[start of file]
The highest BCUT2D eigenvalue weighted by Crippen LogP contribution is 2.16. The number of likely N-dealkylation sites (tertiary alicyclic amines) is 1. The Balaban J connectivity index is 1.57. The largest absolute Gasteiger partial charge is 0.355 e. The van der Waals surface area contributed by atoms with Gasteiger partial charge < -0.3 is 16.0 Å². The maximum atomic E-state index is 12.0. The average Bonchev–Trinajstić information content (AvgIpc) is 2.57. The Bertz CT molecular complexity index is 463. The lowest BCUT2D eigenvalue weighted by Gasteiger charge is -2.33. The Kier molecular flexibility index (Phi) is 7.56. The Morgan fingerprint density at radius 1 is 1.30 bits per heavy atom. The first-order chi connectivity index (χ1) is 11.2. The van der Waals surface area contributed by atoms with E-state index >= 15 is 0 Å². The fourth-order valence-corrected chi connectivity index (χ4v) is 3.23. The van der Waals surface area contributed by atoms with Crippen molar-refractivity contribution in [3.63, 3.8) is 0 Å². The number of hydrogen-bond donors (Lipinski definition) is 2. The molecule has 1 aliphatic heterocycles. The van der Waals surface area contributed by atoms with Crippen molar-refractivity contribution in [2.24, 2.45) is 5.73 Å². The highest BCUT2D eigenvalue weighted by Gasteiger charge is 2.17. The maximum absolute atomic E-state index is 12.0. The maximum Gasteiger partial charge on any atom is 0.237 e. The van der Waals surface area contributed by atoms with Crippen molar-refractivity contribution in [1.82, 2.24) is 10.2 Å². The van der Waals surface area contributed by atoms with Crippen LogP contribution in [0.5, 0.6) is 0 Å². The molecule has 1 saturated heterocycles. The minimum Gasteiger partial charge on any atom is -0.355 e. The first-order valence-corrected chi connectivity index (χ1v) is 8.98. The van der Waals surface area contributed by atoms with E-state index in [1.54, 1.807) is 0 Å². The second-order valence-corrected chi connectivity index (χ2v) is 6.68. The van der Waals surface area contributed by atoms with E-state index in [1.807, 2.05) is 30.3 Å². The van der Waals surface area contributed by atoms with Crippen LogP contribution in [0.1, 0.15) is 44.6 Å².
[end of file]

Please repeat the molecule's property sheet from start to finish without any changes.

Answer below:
The highest BCUT2D eigenvalue weighted by Crippen LogP contribution is 2.16. The number of likely N-dealkylation sites (tertiary alicyclic amines) is 1. The Balaban J connectivity index is 1.57. The largest absolute Gasteiger partial charge is 0.355 e. The van der Waals surface area contributed by atoms with Gasteiger partial charge < -0.3 is 16.0 Å². The maximum atomic E-state index is 12.0. The average Bonchev–Trinajstić information content (AvgIpc) is 2.57. The Bertz CT molecular complexity index is 463. The lowest BCUT2D eigenvalue weighted by Gasteiger charge is -2.33. The Kier molecular flexibility index (Phi) is 7.56. The Morgan fingerprint density at radius 1 is 1.30 bits per heavy atom. The first-order chi connectivity index (χ1) is 11.2. The van der Waals surface area contributed by atoms with E-state index >= 15 is 0 Å². The fourth-order valence-corrected chi connectivity index (χ4v) is 3.23. The van der Waals surface area contributed by atoms with Crippen molar-refractivity contribution in [3.63, 3.8) is 0 Å². The number of hydrogen-bond donors (Lipinski definition) is 2. The molecule has 1 aliphatic heterocycles. The van der Waals surface area contributed by atoms with Crippen molar-refractivity contribution in [2.24, 2.45) is 5.73 Å². The highest BCUT2D eigenvalue weighted by Gasteiger charge is 2.17. The maximum absolute atomic E-state index is 12.0. The maximum Gasteiger partial charge on any atom is 0.237 e. The van der Waals surface area contributed by atoms with Crippen molar-refractivity contribution in [1.82, 2.24) is 10.2 Å². The van der Waals surface area contributed by atoms with Crippen LogP contribution in [0.5, 0.6) is 0 Å². The molecule has 1 saturated heterocycles. The minimum Gasteiger partial charge on any atom is -0.355 e. The first-order valence-corrected chi connectivity index (χ1v) is 8.98. The van der Waals surface area contributed by atoms with E-state index in [1.54, 1.807) is 0 Å². The second-order valence-corrected chi connectivity index (χ2v) is 6.68. The van der Waals surface area contributed by atoms with E-state index in [1.807, 2.05) is 30.3 Å². The van der Waals surface area contributed by atoms with Crippen LogP contribution in [0.1, 0.15) is 44.6 Å².